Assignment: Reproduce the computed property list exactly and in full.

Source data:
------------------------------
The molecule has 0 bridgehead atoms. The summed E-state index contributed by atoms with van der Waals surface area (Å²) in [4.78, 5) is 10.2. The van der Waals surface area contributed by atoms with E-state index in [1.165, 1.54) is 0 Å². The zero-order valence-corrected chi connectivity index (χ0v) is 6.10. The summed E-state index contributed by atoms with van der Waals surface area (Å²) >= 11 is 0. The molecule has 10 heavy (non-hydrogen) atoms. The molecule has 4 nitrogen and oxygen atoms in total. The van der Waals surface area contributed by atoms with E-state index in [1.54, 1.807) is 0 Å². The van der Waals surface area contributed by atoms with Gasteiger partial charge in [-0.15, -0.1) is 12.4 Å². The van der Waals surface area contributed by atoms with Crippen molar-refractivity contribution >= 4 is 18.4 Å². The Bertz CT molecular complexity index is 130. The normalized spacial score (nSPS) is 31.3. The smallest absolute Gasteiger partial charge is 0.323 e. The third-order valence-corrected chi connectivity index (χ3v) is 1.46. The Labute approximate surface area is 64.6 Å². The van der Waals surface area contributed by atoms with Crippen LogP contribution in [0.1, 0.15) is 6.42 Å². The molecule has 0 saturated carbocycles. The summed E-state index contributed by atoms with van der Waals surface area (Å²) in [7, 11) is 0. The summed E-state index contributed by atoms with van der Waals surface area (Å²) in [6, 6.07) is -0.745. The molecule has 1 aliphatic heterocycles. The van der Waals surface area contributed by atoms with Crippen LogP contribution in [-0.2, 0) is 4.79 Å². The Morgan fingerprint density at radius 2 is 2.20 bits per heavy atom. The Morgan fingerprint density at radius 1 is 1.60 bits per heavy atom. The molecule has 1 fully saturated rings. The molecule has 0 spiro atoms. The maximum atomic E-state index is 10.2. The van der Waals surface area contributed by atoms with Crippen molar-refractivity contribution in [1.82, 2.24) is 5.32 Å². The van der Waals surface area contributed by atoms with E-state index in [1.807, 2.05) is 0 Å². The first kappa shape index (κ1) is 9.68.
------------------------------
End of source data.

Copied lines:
The molecule has 0 bridgehead atoms. The summed E-state index contributed by atoms with van der Waals surface area (Å²) in [4.78, 5) is 10.2. The van der Waals surface area contributed by atoms with E-state index in [1.165, 1.54) is 0 Å². The zero-order valence-corrected chi connectivity index (χ0v) is 6.10. The summed E-state index contributed by atoms with van der Waals surface area (Å²) >= 11 is 0. The molecule has 10 heavy (non-hydrogen) atoms. The molecule has 4 nitrogen and oxygen atoms in total. The van der Waals surface area contributed by atoms with E-state index in [1.54, 1.807) is 0 Å². The van der Waals surface area contributed by atoms with Gasteiger partial charge in [-0.15, -0.1) is 12.4 Å². The van der Waals surface area contributed by atoms with Crippen molar-refractivity contribution >= 4 is 18.4 Å². The Bertz CT molecular complexity index is 130. The normalized spacial score (nSPS) is 31.3. The smallest absolute Gasteiger partial charge is 0.323 e. The third-order valence-corrected chi connectivity index (χ3v) is 1.46. The Labute approximate surface area is 64.6 Å². The van der Waals surface area contributed by atoms with Crippen LogP contribution in [0.1, 0.15) is 6.42 Å². The molecule has 0 saturated carbocycles. The summed E-state index contributed by atoms with van der Waals surface area (Å²) in [7, 11) is 0. The summed E-state index contributed by atoms with van der Waals surface area (Å²) in [6, 6.07) is -0.745. The molecule has 1 aliphatic heterocycles. The van der Waals surface area contributed by atoms with Crippen LogP contribution in [-0.2, 0) is 4.79 Å². The Morgan fingerprint density at radius 2 is 2.20 bits per heavy atom. The Morgan fingerprint density at radius 1 is 1.60 bits per heavy atom. The molecule has 1 fully saturated rings. The molecule has 0 spiro atoms. The maximum atomic E-state index is 10.2. The van der Waals surface area contributed by atoms with Crippen molar-refractivity contribution in [1.82, 2.24) is 5.32 Å². The van der Waals surface area contributed by atoms with E-state index in [1.807, 2.05) is 0 Å². The first kappa shape index (κ1) is 9.68.